- The Washington Times - Sunday, August 25, 2013

ANALYSIS/OPINION:

Like most Americans, Ken Collins had no idea of the rising winds of change on Aug. 28, 1963.

Standing that day among a quarter of a million people along the Mall for the historic March on Washington for Jobs and Freedom, his presence was barely noticed, although Martin Luther King Jr. and the leading figures of the march knew he was there — as Officer Ken Collins.

His assignment: Escort King to the podium.

A white guy who had returned to his native Washington after serving in the military, Mr. Collins had seen and heard of the bloody turbulence in the South, but segregation in a major city on the cusp of the Mason-Dixon Line was as a quieter way of life.

“I was not expecting it, and it’s something I will never forget,” said Mr. Collins, 78 and retired from the Metropolitan Police Department. “I knew a little about the movement but not a whole lot about him. I knew about the problems in certain cities, but couldn’t figure out what Dr. King was doing that was thought of as so wrong to get arrested. I was born and raised in D.C. and never recalled anything like that happening here.”

Indeed, even as the seat of government, D.C. color lines in 1963 were as optically stark as they were in any other Southern city.

President Kennedy was of two minds — one that segregationist politics and Southern Democrats on Capitol Hill would stamp his legislative efforts dead on arrival, and the other his moral conscience that repeatedly reminded him of the sands in the hour glass.

After several meetings with his Cabinet, advisers and civil rights leaders, Kennedy endorsed the march.

As passive as D.C. denizens had been, however, law and order for a crowd large or small became the order of the day.

George Lincoln Rockwell’s Northern Virginia-based American Nazi Party, which hated Jews and blacks alike, was denied a permit to parade. Yet, sure enough, there he was on the Mall puffing on a corncob pipe. With him were a few dozen followers looking un-Gen. MacArthur-like, out of uniform and dressed in civvies.

The permit denial was but one extreme protocol taken by law enforcement authorities.

The march would be held on a workday — as far from weekend bookends as possible — hence, a Wednesday.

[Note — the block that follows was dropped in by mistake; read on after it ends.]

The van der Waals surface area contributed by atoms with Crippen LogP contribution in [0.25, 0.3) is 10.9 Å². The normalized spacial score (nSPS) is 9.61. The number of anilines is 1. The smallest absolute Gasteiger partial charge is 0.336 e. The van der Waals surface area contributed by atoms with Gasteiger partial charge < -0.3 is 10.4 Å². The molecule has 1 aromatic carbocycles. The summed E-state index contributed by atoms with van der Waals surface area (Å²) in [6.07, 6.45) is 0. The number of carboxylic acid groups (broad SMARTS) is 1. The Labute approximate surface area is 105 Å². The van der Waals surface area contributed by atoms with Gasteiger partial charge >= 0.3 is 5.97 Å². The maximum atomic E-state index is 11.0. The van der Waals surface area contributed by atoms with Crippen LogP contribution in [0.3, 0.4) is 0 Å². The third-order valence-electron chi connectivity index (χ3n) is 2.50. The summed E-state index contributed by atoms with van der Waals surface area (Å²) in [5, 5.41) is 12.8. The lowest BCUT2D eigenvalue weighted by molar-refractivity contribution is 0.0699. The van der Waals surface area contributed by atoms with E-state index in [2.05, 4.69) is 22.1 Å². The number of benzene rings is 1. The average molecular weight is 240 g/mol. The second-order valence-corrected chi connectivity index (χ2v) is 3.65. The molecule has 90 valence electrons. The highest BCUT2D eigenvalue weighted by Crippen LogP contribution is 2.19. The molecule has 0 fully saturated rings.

The city would order the closure of liquor stores and ban the sale of alcohol.

Military police, a position Mr. Collins held while in the Army, would line the Mall.

Highly visible, dozens of Army helicopters would patrol the skies and conduct low swoops around the Reflecting Pool.

At the ready in the suburbs would stand 4,000 troops, while 15,000 paratroopers were on standby in North Carolina.

Police officers from other cities would be sworn in, and even firefighters were sworn to protect and defend during the march, which was to promptly end at 4 p.m. so march leaders could later meet with Kennedy.

D.C.’s Chief Robert Murray, meanwhile, gathered his own forces and handed out assignments.

“[M]y sergeant instructed me and three or four others to stick by King, with the sergeant telling us to be on our toes,” Mr. Collins said.

He never imagined the massive volume of people, the oratorical genius of King or the turn of events in his personal life afterward.

“I never imagined, never realized that 50 years later it was going to be the event that it did,” said Mr. Collins, who for decades has been struggling with multiple sclerosis. “I was visiting Florida a year after the event, watching television and saw myself on television with King [speaking at the march].

“A son who lives in Atlanta visited the King Center and they gave him a copy of that photo,” he continued, “and one of my daughters who’s a school-teacher took the picture to class for the students on King’s birthday”

Even though his MS means Mr. Collins has a “hard time getting around,” on Wednesday, the day of the 50th anniversary, he hopes to attend a commemorative event in Annapolis for the unveiling of a 2.5-ton granite memorial that honors 500 foot soldiers from Maryland and elsewhere who attended the original march.

He also hopes to hear President Obama’s remarks that day.

Calling King a “fine” speaker, Mr. Collins said, “I don’t think he’s up there in heaven completely satisfied.”

“I think there’s been big improvement here [in America] but things are bad in other places,” he said. “Look at those countries where people are just killing themselves, people blowing up other people, and the events in Syria and so forth. Some people are never going to be convinced of human kindness.”

“Can Mr. Obama make a convincing argument,” I asked.

“He’s the closest person I can think of who can speak like [King],” Mr. Collins said, adding “even though I didn’t vote for Obama.”

Deborah Simmons can be reached at dsimmons@washingtontimes.com.